Inside the One-Room Schoolhouse

The early days of education in Westerville

In 1913, one half of all students in the United States attended one-room schoolhouses. These schools had one teacher working with students from first grade through eighth grade, all housed in a structure with only one room. In the Westerville area some school buildings were built from brick and others from wood. A few of these schools are still standing but they are no longer used as schools. Some have had additional space added to them and they are used as homes.

The Harbor Road School was located on Cleveland Avenue where Sharon Woods Metro Park is today. The centerpiece of its one room was the stove which stood in the middle surrounded by students’ desks. In earlier schools there had been fireplaces which had provided the heat for the students. The stoves which replaced the fireplaces also burned wood. The stove in this school was used to prepare a hot lunch for students once a week. The teacher would cook a pot of rice during the morning and when lunch time came she would spoon it into bowls which were passed out to all the children. Then they would line up at her desk and she would put a spoonful of jelly on the top of the rice in each bowl. This was their favorite lunch.

The teacher’s desk was on a platform at the front of the room, and in front of her desk was a long bench called “the recitation bench.” Students would be called up by grade level to sit on that bench and read aloud to the teacher or solve math problems. Behind the teacher was a piece of wood painted black that served as the blackboard. Students would be called to the front of the room to write answers on the blackboard or practice their handwriting on the board. They were all taught to write in cursive. On either side of the blackboard were paintings of President Abraham Lincoln and President George Washington. At tables, students sat on stools that were one-size fits-all. So younger students with their legs dangling off the stools and older students with their knees jammed under the table were not comfortable.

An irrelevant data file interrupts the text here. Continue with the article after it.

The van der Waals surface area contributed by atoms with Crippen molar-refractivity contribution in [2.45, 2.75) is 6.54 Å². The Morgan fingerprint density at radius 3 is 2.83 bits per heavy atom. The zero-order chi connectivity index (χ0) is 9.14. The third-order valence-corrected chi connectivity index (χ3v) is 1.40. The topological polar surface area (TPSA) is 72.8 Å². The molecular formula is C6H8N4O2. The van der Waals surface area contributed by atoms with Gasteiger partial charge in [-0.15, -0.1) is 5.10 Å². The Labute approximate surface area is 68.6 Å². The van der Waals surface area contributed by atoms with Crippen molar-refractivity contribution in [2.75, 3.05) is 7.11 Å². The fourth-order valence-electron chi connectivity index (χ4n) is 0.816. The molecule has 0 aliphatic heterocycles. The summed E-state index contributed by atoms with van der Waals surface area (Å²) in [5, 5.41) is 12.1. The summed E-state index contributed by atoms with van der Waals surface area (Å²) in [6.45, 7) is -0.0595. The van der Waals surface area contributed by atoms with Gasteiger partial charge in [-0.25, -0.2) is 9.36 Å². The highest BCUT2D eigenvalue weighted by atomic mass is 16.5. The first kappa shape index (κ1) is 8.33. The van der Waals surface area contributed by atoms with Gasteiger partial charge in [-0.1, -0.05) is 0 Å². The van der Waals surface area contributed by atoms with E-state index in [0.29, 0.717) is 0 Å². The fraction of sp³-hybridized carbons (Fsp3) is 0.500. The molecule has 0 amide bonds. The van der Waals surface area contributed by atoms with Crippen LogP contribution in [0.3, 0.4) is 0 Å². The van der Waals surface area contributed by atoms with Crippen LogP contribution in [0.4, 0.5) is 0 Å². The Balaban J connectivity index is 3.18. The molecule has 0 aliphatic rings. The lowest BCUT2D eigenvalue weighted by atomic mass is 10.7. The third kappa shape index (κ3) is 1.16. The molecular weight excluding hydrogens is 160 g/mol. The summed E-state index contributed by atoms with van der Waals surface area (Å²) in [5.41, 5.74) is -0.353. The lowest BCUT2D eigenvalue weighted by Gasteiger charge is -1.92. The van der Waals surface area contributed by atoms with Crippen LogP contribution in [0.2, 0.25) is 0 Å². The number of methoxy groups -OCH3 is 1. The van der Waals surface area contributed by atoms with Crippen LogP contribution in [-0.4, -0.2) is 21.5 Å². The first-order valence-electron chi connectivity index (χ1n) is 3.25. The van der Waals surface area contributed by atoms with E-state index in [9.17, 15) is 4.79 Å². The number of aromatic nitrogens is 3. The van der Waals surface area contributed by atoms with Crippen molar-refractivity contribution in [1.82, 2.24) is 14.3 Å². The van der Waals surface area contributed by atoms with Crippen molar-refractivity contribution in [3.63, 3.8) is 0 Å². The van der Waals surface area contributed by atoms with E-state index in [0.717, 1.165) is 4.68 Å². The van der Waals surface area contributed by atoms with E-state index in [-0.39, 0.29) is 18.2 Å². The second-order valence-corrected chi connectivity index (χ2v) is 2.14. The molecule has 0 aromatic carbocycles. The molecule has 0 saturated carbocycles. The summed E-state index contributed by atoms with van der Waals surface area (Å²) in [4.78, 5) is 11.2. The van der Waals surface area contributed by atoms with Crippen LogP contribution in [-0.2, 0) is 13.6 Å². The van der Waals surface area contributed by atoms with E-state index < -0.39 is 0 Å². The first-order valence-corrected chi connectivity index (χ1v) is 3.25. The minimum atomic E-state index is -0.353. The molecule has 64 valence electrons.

At the opposite end of the room from the teacher was a shelf containing a few books. This was the school library. At the back of the room there were hooks for the children’s coats.  The other item that was near the hooks was a bucket of water with a cup. This was the “drinking fountain.” Students would use the cup to dip water out of the bucket to drink. In many schools this meant that the spread of germs was guaranteed and one sick child led to many more. One young girl at the Harbor Road School said that she thought the lucky students were those who had cups they brought from home so they did not have to share the common cup.

Built near the schools were buildings used as restrooms for the students and the teacher. These buildings did not have running water and were big enough for just one person. Students said that in the winter they hated to leave the comfort of the wood-burning stove to run outside to the unheated restroom.

Last updated: 2/15/2018

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